What’s next for the Denis Theatre in Mt. Lebanon?

Foundation hopes to evenutally reopen building as arts center

September 13, 2017
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Mike Jones/Observer-Reporter
Alex Parrish, a member of the Denis Theatre Foundation board, stands in front of the theater on Washington Road in Mt. Lebanon. Order a Print
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Mike Jones/Observer-Reporter
Denis Theatre Foundation board member Alex Parrish stands in the concourse of the Denis Theatre in Mt. Lebanon, which has been stripped in preparation for the upcoming renovations to transform it into a community center. Order a Print
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Mike Jones/Observer-Reporter
The old Denis Theatre marquee is stored in the basement of the building. Order a Print
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Mike Jones/Observer-Reporter
Alex Parrish reviews architectural drawings for the Denis Theatre in Mt. Lebanon. Order a Print
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Mike Jones/Observer-Reporter
A view of one of the former movie theaters in the Denis Theatre in Mt. Lebanon Order a Print

The shuttered Denis Theatre in Mt. Lebanon is a shell of its former self, although that might not be a bad thing.

The three-screen theater on Washington Road has sat idle since it closed – for the second and final time – in 2004, and some in the community are wondering why it is taking so long to reopen.

The old movie house has been stripped of the seats in each of its three theaters, and the long, sloping concourse where theatergoers bought tickets and popcorn is bare.

But that’s also providing a blank canvas that the Denis Theatre Foundation, a nonprofit formed in 2007 to save the building from the wrecking ball, is hoping will allow it to one day reopen as a community meeting hub and arts center.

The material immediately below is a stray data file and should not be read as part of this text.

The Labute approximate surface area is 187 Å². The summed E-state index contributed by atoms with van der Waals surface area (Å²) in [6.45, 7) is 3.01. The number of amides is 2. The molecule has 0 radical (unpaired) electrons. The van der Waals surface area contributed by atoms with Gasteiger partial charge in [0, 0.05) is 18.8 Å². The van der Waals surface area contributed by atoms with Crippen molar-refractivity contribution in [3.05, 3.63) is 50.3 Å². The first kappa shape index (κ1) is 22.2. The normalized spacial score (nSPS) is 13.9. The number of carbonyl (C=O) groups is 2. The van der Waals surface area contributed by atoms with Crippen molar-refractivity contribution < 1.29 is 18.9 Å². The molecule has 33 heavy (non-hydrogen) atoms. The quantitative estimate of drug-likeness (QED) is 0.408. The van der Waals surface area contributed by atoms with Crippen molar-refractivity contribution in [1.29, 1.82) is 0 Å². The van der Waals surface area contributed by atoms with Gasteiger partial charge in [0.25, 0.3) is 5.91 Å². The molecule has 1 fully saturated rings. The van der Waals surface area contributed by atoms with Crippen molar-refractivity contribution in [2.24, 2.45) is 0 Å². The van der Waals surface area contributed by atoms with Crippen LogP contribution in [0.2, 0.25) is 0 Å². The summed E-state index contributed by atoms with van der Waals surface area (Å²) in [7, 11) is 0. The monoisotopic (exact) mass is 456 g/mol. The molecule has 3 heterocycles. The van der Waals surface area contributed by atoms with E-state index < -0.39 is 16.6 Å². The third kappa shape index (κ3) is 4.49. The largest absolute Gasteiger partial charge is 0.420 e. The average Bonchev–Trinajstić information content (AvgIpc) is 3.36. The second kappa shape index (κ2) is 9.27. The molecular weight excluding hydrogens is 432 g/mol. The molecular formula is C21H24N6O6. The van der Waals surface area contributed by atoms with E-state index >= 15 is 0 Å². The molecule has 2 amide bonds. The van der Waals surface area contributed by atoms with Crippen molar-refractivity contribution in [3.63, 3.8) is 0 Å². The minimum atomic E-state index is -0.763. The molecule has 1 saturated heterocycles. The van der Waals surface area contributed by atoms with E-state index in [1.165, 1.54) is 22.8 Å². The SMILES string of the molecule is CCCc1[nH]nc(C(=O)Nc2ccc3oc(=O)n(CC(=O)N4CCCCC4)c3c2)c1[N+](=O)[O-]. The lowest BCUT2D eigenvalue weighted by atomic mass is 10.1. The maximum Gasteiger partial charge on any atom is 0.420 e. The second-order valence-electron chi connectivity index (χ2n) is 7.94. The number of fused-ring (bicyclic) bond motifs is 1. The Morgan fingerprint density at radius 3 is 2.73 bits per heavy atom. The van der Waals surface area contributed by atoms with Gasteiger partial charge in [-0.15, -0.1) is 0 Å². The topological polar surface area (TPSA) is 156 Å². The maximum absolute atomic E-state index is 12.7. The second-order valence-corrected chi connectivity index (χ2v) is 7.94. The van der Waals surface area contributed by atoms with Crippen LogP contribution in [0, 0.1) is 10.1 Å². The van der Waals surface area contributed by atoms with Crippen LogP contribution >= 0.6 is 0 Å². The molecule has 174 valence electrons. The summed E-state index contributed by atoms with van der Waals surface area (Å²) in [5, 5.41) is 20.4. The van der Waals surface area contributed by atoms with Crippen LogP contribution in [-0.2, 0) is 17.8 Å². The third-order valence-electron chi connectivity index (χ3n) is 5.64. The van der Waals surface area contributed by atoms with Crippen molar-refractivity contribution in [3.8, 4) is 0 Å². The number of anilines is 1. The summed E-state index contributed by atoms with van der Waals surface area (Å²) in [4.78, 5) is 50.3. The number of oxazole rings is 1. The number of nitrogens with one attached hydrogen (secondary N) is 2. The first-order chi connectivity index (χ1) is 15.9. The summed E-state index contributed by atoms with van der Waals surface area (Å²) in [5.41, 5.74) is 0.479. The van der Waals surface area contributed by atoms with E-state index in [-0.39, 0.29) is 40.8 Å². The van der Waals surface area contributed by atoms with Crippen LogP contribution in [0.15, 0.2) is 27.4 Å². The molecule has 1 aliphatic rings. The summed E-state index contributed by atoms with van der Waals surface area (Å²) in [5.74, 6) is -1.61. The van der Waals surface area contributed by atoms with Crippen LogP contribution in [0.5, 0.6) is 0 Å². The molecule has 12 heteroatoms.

“I see a building with space that people can do so many things they couldn’t do with just a theater in Mt. Lebanon,” said Alex Parrish, a Mt. Lebanon attorney who joined the Denis Theatre Foundation’s board in December. “There are so many possibilities.”

He believes early expectations from a decade ago when the foundation formed were “unrealistic,” whether it be the overall scope of the project or when it would open. The board still has high expectations, he said, and now has an architectural plan in place to use only the first floor for various community programs.

“Everyone asks why it’s taking so long,” Parrish said. “People are frustrated.”

But the progress inside has come a long way in recent years, as the foundation has been working to clean and maintain the building to prepare it for renovations, he said.

The movie house was built in 1938, so renovating the nearly 80-year-old building is more difficult than it would have been to demolish it and construct a new facility from the ground up. During its lifespan over the years, there has been a “hodgepodge of repairs,” Parrish said. But the sentimentality within the building has made it worth saving, he said.

“It’s an old theater,” Parrish said. “If you leave your car in the garage for a year, it’s not going to work.”